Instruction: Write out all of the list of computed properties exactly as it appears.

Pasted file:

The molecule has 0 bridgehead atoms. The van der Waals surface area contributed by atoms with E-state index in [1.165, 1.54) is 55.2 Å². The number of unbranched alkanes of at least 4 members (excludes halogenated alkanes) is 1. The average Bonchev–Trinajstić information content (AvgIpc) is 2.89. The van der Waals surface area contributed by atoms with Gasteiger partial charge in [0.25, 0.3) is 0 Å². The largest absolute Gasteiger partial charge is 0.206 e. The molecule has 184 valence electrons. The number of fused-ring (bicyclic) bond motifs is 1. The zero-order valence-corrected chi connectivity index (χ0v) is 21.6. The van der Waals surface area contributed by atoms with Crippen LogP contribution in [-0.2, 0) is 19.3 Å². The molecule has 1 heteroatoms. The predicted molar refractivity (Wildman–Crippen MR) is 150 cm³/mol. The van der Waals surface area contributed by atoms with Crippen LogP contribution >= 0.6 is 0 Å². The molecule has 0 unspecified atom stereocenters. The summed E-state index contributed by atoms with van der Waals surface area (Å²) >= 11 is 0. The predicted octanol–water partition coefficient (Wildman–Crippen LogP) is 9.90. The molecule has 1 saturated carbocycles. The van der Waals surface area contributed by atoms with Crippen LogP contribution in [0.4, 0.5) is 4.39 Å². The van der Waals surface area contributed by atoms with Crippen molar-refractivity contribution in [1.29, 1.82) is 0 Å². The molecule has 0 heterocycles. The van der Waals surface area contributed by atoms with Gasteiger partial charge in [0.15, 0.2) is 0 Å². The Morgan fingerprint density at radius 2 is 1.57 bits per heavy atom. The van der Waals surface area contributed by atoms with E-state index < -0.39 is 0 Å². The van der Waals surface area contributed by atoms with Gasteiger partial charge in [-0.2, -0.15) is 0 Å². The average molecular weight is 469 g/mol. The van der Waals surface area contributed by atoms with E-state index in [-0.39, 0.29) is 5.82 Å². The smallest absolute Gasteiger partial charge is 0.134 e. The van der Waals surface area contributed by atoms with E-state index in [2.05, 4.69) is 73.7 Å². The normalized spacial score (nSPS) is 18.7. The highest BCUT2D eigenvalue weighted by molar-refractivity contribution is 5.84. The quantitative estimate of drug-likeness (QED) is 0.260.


The molecule has 0 bridgehead atoms. The van der Waals surface area contributed by atoms with E-state index in [1.165, 1.54) is 55.2 Å². The number of unbranched alkanes of at least 4 members (excludes halogenated alkanes) is 1. The average Bonchev–Trinajstić information content (AvgIpc) is 2.89. The van der Waals surface area contributed by atoms with Gasteiger partial charge in [0.25, 0.3) is 0 Å². The largest absolute Gasteiger partial charge is 0.206 e. The molecule has 184 valence electrons. The number of fused-ring (bicyclic) bond motifs is 1. The zero-order valence-corrected chi connectivity index (χ0v) is 21.6. The van der Waals surface area contributed by atoms with Crippen LogP contribution in [-0.2, 0) is 19.3 Å². The molecule has 1 heteroatoms. The predicted molar refractivity (Wildman–Crippen MR) is 150 cm³/mol. The van der Waals surface area contributed by atoms with Crippen LogP contribution >= 0.6 is 0 Å². The molecule has 0 unspecified atom stereocenters. The summed E-state index contributed by atoms with van der Waals surface area (Å²) >= 11 is 0. The predicted octanol–water partition coefficient (Wildman–Crippen LogP) is 9.90. The molecule has 1 saturated carbocycles. The van der Waals surface area contributed by atoms with Crippen LogP contribution in [0.4, 0.5) is 4.39 Å². The van der Waals surface area contributed by atoms with Crippen molar-refractivity contribution in [1.29, 1.82) is 0 Å². The molecule has 0 heterocycles. The van der Waals surface area contributed by atoms with Gasteiger partial charge in [0.15, 0.2) is 0 Å². The Morgan fingerprint density at radius 2 is 1.57 bits per heavy atom. The van der Waals surface area contributed by atoms with E-state index < -0.39 is 0 Å². The van der Waals surface area contributed by atoms with Gasteiger partial charge in [-0.2, -0.15) is 0 Å². The average molecular weight is 469 g/mol. The van der Waals surface area contributed by atoms with E-state index in [-0.39, 0.29) is 5.82 Å². The smallest absolute Gasteiger partial charge is 0.134 e. The van der Waals surface area contributed by atoms with E-state index in [2.05, 4.69) is 73.7 Å². The normalized spacial score (nSPS) is 18.7. The highest BCUT2D eigenvalue weighted by molar-refractivity contribution is 5.84. The quantitative estimate of drug-likeness (QED) is 0.260.